Cancer Risk Increased With Recent Weight Loss

Cancer diagnoses more common among those whose weight loss was classified as unintentional
Cancer Risk Increased With Recent Weight Loss
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FRIDAY, Jan. 26, 2024 (HealthDay News) -- Individuals with recent weight loss have a significantly increased risk for cancer during the subsequent 12 months, according to a study published online in the Jan. 23/30 issue of the Journal of the American Medical Association.

Qiao-Li Wang, M.D., Ph.D., from Harvard Medical School in Boston, and colleagues examined the rates of subsequent cancer diagnoses over 12 months among health professionals with weight loss during the prior two years compared with those without recent weight loss. The prospective cohort analysis consisted of women aged 40 years and older from the Nurses' Health Study and men aged 40 years and older from the Health Professionals Follow-Up Study.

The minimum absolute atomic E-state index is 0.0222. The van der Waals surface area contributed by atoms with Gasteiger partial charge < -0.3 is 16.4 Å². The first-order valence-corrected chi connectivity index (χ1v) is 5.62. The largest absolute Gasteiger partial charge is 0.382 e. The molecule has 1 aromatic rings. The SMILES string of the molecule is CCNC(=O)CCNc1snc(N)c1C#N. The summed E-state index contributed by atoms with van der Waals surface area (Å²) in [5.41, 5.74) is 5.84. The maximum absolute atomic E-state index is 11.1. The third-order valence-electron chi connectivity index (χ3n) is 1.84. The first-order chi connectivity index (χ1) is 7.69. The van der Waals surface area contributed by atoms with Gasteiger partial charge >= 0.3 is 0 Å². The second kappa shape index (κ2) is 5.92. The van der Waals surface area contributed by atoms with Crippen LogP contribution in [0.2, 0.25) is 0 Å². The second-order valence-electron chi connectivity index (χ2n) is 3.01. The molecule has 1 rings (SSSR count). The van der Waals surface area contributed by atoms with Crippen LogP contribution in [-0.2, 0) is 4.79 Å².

The researchers identified 15,809 incident cancer cases during 1.64 million person-years of follow-up among 157,474 participants (incident rate, 964 cases/100,000 person-years). During the 12 months after reported weight change, there were 1,362 and 869 cancer cases/100,000 person-years among those with recent weight loss of greater than 10 percent of body weight and those without recent weight loss, respectively (between-group difference, 493 cases/100,000 person-years). Among participants characterized with low intentionality for weight loss, there were 2,687 and 1,220 cancer cases/100,000 person-years among those with weight loss of greater than 10.0 percent of body weight and those without recent weight loss, respectively (between-group difference, 1,467 cases/100,000 person-years). Among participants with recent weight loss, cancer of the upper gastrointestinal tract was particularly common.

"Although cancer risk was higher in participants with recent weight loss, many individual cancer types, including breast, genital, urinary, brain, and melanoma, were not associated with recent weight loss," the authors write.

Several authors disclosed ties to the pharmaceutical industry.

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